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San Diego Chargers to be Stronger at Strong Safety in 2013

Why Marcus Gilchrist should be an upgrade over Atari Bigby this season for the San Diego Chargers.



Although that's not Marcus Gilchrist's jersey number this season, it'd sure make some sense for him. After all, he's penciled in to be the eleventh different player the Chargers have started at strong safety since 2003. That's some run of ineptitude, but there's hope steadily building at Chargers Park that Gilchrist can finally be the guy that turns the tide.

The word out of training camp so far has been positive as the Clemson alum continues the transition to what many considered to be his natural position out of college. If he eventually is named the starter for the regular season - which seems all but certain at this point - Gilchrist won't have to do much to be a considerable upgrade over what Atari Bigby was last season.

That's because Bigby was, well, atrocious.

Actually, atrocious may be a bit of an understatement. Here's some data for you:


I've explained these statistics before, so I won't rehash it all here. I think they're self-explanatory for the most part. (Although if you're a little confused at this point, stop reading and click here.) However, since I did such a poor job of explaining what a "stop" is in that previous post, I'll spend a little time explaining it.

A stop constitutes a loss for the offense, but it all depends on the yardage and down on a particular play. On first down, an offense must pick up 40% of the required yardage for a first down in order for the play to not be counted as a loss - and thus a stop for the defense. On second down, 60% is required, and on third or fourth down, an actual first down is required. So as a simple example, if an offense runs for only three yards on first and 10, it would constitute a stop for the defense. Easy, right? As I've explained before, it's just a way to see what percentage of a player's tackles against the run truly made an impact on the game.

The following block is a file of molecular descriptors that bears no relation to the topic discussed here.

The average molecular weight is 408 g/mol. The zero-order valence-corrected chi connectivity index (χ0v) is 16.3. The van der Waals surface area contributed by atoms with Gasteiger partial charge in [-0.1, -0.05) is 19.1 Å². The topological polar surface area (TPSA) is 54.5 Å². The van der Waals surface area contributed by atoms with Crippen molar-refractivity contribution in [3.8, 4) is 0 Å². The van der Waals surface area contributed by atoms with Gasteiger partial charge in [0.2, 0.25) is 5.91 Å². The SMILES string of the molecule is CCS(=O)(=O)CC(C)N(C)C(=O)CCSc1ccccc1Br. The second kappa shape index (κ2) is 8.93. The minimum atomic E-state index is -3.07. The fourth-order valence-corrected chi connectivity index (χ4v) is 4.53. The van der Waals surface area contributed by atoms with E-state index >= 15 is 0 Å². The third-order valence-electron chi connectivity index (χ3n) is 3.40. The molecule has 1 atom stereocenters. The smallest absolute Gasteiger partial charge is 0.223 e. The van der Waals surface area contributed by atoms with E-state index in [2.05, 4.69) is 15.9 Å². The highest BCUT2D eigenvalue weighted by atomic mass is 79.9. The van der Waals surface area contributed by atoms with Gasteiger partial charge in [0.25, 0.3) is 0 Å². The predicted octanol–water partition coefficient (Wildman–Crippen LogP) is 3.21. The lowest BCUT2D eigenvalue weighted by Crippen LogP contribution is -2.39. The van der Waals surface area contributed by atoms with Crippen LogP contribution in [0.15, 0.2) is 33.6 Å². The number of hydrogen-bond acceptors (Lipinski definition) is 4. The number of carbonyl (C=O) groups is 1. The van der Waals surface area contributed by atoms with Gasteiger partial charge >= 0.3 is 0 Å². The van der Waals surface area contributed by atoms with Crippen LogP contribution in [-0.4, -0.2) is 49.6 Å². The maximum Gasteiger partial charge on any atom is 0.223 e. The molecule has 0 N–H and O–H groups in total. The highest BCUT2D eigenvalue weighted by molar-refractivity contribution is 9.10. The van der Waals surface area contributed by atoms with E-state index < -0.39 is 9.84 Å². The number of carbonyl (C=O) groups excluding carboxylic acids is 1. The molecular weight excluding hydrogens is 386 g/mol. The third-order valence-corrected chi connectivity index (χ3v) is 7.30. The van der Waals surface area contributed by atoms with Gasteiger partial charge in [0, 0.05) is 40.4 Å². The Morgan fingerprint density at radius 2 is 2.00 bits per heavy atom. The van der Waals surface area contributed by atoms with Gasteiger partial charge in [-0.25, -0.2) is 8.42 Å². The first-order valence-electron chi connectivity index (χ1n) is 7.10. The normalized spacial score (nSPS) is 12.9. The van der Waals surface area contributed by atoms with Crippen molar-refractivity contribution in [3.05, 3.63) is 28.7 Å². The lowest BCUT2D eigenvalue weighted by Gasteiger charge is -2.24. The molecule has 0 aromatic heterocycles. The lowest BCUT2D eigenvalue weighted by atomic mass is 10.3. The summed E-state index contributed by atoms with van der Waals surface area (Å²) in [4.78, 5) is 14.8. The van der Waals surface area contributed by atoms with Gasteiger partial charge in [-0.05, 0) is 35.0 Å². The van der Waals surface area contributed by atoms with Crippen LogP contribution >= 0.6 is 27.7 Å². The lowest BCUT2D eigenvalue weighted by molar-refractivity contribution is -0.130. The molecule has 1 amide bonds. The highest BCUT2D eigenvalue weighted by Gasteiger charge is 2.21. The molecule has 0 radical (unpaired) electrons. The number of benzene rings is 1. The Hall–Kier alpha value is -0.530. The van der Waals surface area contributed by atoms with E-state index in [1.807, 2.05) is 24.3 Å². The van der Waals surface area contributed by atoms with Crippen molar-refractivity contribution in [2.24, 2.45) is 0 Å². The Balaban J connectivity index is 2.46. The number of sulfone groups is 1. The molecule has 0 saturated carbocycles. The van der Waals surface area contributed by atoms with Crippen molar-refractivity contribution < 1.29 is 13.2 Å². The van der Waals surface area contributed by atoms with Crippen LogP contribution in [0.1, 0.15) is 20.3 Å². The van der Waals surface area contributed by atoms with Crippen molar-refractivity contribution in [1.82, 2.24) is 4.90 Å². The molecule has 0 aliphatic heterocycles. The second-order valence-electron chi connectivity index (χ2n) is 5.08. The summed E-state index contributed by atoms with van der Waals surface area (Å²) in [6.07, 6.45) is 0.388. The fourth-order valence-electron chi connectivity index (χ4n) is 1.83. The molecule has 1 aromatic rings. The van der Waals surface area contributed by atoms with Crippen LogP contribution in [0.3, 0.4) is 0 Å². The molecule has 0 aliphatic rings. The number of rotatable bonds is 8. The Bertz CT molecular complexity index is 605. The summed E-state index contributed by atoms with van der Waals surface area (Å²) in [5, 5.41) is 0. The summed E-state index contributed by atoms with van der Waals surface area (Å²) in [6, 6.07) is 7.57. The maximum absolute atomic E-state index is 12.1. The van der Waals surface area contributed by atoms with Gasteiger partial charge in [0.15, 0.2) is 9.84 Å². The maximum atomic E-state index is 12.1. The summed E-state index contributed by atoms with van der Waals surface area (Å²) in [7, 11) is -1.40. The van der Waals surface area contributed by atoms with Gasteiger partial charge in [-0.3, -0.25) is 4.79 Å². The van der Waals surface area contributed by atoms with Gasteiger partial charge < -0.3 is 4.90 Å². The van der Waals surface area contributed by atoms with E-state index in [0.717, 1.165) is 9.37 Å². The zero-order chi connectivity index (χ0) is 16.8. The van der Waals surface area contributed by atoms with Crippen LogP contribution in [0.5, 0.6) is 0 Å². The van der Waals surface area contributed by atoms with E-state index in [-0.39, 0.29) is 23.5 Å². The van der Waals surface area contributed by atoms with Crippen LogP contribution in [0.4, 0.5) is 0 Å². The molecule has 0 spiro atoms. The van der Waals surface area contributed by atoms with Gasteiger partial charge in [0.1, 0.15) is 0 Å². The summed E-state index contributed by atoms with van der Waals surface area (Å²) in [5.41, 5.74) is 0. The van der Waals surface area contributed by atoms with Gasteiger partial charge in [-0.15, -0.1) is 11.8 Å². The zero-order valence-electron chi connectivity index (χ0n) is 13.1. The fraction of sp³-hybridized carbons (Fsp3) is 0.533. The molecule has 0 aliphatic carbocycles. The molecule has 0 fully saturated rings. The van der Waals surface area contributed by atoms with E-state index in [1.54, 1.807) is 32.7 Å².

In the interest of full disclosure, I should tell you that I calculated the league averages here using all safeties that played at least 50% of their team's snaps for a respective category. For example, a player needed to be on the field for at least 50% of his team's total snaps against the run in order to qualify for the two run categories in the above chart. On average, the population size here is a little north of 50 players for each category.

Since it'd be pretty hard to see Bigby's yards data in the chart above, here it is on its own:


As you can see, he was particularly bad in coverage. I'm willing to accept that his target data was a little inflated due to the fact he played opposite of the league's best safety, but the rest of the numbers aren't exactly pretty. It's particularly startling to see that his yards and reception data was right around double that of the league average - and that's not even mentioning his extraordinarily-high NFL rating. With numbers like those, it's a wonder why team's even threw the ball to Weddle's side of the field at all.

I'm sure you're convinced, but who doesn't like some tasty GIFs to reinforce a point?

Here's a Dwayne Bowe TD:


Here's a Brandon Stokley TD:


Yes, Bigby was better against the run, but he was still right around league average in stoppage rate. That's not great for a guy whose primary strength was considered to be in run support. Also, how many times did we see Bigby whiff on a tackle or bounce off of a running back because he apparently forgot how to wrap up? Would you like a little reminder of how hopeless he was at times? Sure you do.

Here's Trent Richardson making him look silly:


There's no way of knowing for certain how good Gilchrist will be at strong safety, but it's hard to imagine him being any worse than his predecessor was. All in all, he should at least be a modest upgrade and allow Eric Weddle some extra freedom to focus even more on being a playmaker - which should only lead to good things for this defense.

Here's to hoping number twelve is a long way off.

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